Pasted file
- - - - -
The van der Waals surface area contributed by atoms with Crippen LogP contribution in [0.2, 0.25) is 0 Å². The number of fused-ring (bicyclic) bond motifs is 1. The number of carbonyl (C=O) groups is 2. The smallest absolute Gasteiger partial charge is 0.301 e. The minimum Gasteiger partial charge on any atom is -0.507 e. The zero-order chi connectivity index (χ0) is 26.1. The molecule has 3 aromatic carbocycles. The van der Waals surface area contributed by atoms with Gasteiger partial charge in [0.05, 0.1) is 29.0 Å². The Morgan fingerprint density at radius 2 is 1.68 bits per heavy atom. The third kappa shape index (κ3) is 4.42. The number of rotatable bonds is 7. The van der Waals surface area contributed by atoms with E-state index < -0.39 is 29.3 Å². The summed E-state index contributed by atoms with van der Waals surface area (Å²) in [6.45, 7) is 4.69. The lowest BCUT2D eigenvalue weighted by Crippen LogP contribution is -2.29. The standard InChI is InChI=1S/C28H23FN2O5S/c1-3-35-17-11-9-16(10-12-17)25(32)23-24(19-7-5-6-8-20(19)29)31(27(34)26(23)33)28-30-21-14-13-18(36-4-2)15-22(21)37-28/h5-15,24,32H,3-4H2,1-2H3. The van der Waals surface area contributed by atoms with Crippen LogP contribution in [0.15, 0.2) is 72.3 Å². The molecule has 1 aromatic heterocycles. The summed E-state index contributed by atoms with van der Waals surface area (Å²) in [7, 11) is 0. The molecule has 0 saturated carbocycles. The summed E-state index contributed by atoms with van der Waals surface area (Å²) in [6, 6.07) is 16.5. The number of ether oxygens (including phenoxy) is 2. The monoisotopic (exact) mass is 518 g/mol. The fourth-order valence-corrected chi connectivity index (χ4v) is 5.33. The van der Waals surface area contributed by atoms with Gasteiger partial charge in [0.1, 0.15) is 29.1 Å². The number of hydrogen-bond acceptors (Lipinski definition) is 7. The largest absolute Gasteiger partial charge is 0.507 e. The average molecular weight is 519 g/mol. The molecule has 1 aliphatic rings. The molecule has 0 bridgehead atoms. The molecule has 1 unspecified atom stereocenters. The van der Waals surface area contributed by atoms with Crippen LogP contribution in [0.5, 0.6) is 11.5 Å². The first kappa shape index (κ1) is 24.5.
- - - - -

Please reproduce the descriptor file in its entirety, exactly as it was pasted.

The van der Waals surface area contributed by atoms with Crippen LogP contribution in [0.2, 0.25) is 0 Å². The number of fused-ring (bicyclic) bond motifs is 1. The number of carbonyl (C=O) groups is 2. The smallest absolute Gasteiger partial charge is 0.301 e. The minimum Gasteiger partial charge on any atom is -0.507 e. The zero-order chi connectivity index (χ0) is 26.1. The molecule has 3 aromatic carbocycles. The van der Waals surface area contributed by atoms with Gasteiger partial charge in [0.05, 0.1) is 29.0 Å². The Morgan fingerprint density at radius 2 is 1.68 bits per heavy atom. The third kappa shape index (κ3) is 4.42. The number of rotatable bonds is 7. The van der Waals surface area contributed by atoms with E-state index < -0.39 is 29.3 Å². The summed E-state index contributed by atoms with van der Waals surface area (Å²) in [6.45, 7) is 4.69. The lowest BCUT2D eigenvalue weighted by Crippen LogP contribution is -2.29. The standard InChI is InChI=1S/C28H23FN2O5S/c1-3-35-17-11-9-16(10-12-17)25(32)23-24(19-7-5-6-8-20(19)29)31(27(34)26(23)33)28-30-21-14-13-18(36-4-2)15-22(21)37-28/h5-15,24,32H,3-4H2,1-2H3. The van der Waals surface area contributed by atoms with Crippen LogP contribution in [0.15, 0.2) is 72.3 Å². The molecule has 1 aromatic heterocycles. The summed E-state index contributed by atoms with van der Waals surface area (Å²) in [7, 11) is 0. The molecule has 0 saturated carbocycles. The summed E-state index contributed by atoms with van der Waals surface area (Å²) in [6, 6.07) is 16.5. The number of ether oxygens (including phenoxy) is 2. The monoisotopic (exact) mass is 518 g/mol. The fourth-order valence-corrected chi connectivity index (χ4v) is 5.33. The van der Waals surface area contributed by atoms with Gasteiger partial charge in [0.1, 0.15) is 29.1 Å². The number of hydrogen-bond acceptors (Lipinski definition) is 7. The largest absolute Gasteiger partial charge is 0.507 e. The average molecular weight is 519 g/mol. The molecule has 1 aliphatic rings. The molecule has 0 bridgehead atoms. The molecule has 1 unspecified atom stereocenters. The van der Waals surface area contributed by atoms with Crippen LogP contribution in [0.5, 0.6) is 11.5 Å². The first kappa shape index (κ1) is 24.5.